CHRISTCHURCH The Australian terrorist who has been detained for killing scores of Muslims in terrorist attacks on two mosques in New Zealand will face 50 murder charges and 39 attempted murder charges, police say.
Fifty people were shot dead and another 50 wounded several of them critically by 28-year-old Brenton Tarrant during Friday prayers at two mosques in Christchurch, a city located on the east coast of New Zealands South Island, on March 15.
Tarrant, a white supremacist terrorist, was charged with only one murder count the day after the shootings. He has been remanded without a plea and is due to stand before a judge at the High Court in Christchurch by video from a prison in Auckland on Friday.
The principal purpose of the call on April 5 will be to ascertain the defendants position regarding legal representation and to receive information from the Crown regarding certain procedural steps and when it is envisaged those steps will be completed, said Judge Cameron Mander, a High Court judge.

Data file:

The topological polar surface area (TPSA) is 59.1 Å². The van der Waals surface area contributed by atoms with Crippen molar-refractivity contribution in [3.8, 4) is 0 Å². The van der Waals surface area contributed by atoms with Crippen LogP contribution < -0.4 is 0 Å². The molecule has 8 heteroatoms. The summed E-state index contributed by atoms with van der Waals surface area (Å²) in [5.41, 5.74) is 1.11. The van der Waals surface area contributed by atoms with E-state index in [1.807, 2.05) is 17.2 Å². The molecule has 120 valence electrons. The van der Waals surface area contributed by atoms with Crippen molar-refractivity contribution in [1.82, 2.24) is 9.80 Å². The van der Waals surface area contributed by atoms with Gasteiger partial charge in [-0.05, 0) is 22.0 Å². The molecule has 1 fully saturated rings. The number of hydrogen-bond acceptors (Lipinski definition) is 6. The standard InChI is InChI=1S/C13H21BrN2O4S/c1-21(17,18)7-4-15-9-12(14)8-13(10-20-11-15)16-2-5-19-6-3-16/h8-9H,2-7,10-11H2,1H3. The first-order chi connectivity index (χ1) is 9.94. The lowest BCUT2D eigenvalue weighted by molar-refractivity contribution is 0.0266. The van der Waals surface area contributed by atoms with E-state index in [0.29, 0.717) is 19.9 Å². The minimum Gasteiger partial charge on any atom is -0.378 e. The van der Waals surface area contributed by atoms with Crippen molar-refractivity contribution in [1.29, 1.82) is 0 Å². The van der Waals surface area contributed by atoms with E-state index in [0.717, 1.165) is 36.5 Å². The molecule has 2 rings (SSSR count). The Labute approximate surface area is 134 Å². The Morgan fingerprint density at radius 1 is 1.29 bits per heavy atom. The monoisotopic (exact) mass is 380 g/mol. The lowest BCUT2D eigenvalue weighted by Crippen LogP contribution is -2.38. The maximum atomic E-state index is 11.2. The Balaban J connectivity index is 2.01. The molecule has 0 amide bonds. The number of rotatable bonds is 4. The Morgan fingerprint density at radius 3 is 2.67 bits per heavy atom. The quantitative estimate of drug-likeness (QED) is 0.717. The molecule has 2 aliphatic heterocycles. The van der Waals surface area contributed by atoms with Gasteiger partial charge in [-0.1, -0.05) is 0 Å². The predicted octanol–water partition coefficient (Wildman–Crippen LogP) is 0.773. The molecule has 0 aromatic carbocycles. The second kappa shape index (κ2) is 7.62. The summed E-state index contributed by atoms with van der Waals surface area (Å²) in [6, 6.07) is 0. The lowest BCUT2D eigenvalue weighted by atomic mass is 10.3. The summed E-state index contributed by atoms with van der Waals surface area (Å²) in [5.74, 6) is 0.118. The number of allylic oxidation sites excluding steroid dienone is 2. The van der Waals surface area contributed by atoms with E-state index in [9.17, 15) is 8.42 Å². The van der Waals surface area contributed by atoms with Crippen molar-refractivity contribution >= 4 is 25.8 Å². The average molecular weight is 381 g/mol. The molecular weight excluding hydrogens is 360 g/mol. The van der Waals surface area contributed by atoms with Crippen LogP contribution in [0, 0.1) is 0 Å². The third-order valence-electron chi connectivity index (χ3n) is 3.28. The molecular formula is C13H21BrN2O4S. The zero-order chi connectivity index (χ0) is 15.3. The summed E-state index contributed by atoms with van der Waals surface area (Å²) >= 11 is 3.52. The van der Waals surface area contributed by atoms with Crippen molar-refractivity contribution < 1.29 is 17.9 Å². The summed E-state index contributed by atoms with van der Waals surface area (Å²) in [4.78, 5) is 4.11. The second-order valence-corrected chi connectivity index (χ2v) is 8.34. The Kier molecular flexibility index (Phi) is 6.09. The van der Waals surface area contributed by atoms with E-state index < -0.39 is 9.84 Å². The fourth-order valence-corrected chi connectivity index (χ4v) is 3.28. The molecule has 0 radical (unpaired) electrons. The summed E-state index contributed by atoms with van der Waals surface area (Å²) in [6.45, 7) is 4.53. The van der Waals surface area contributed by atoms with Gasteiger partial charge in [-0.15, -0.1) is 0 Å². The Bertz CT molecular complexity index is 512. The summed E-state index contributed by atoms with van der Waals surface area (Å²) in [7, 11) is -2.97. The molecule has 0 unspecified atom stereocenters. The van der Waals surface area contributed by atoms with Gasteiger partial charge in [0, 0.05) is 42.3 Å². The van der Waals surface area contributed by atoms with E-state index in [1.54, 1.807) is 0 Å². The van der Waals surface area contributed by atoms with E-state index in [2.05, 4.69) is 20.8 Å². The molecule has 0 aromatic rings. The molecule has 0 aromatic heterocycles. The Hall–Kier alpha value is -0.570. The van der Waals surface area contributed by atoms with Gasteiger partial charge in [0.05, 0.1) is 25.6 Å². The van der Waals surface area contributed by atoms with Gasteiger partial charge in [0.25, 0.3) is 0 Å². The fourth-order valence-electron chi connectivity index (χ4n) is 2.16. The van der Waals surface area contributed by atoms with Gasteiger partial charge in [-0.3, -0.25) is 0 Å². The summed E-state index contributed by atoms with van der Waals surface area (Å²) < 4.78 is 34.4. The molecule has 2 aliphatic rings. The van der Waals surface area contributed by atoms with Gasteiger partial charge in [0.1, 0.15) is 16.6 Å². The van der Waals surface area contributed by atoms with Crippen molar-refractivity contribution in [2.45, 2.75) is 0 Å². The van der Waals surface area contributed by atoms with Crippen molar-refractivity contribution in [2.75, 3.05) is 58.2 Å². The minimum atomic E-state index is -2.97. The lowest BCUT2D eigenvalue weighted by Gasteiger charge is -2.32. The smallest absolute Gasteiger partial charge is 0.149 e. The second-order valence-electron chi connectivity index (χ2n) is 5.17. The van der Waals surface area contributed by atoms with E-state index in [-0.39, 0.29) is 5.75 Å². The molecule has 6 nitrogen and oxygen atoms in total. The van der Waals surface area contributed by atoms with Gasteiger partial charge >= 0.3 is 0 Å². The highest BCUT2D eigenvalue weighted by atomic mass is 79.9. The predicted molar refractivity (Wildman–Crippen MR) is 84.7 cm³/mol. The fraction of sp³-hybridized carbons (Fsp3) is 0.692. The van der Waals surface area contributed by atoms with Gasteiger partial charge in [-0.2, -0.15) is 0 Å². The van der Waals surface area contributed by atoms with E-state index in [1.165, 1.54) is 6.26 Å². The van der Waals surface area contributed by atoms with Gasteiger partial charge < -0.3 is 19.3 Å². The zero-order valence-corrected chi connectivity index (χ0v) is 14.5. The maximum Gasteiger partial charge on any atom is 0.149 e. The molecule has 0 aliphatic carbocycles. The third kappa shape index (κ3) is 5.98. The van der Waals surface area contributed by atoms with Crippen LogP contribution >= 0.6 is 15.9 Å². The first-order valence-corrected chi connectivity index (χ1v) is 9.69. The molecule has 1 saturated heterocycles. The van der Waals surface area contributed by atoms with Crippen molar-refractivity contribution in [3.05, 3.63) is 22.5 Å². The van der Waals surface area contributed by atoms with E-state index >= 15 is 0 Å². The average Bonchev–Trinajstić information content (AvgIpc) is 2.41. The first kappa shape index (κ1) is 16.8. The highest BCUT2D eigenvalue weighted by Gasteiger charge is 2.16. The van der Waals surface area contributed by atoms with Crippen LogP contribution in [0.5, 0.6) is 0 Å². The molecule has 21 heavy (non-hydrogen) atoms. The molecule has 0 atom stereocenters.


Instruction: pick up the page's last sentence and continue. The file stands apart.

New Zealand Police said in a statement on Thursday that other charges were still under consideration.
The Australian suspect will have the opportunity to enter a plea. Otherwise, the brief procedural hearing will be used to decide on the dates for his future court appearances, including a possible trial date.
Tarrants second court appearance is coming three weeks after the gruesome massacre, which prompted the New Zealand government, led by Prime Minister Jacinda Ardern, to make changes to gun laws and investigate how he had been able to conduct the shootings.
Tarrant used five guns to carry out the attacks, including two semi-automatic weapons and two shotguns he legally owned. He also broadcast live footage on Facebook of the attack on one mosque. Earlier, he had published an ideological manifesto filled with extremist views, in which he described Muslim immigrants in Europe as invaders.
The Australian national was not on government watchlists in New Zealand or Australia.
A few days after the massacre, over 350 Muslim leaders from the UK, the US, and other world countries signed a letter to The Guardian in which they condemned the assault as the awful outcome of systemic and institutionalized Islamophobia.
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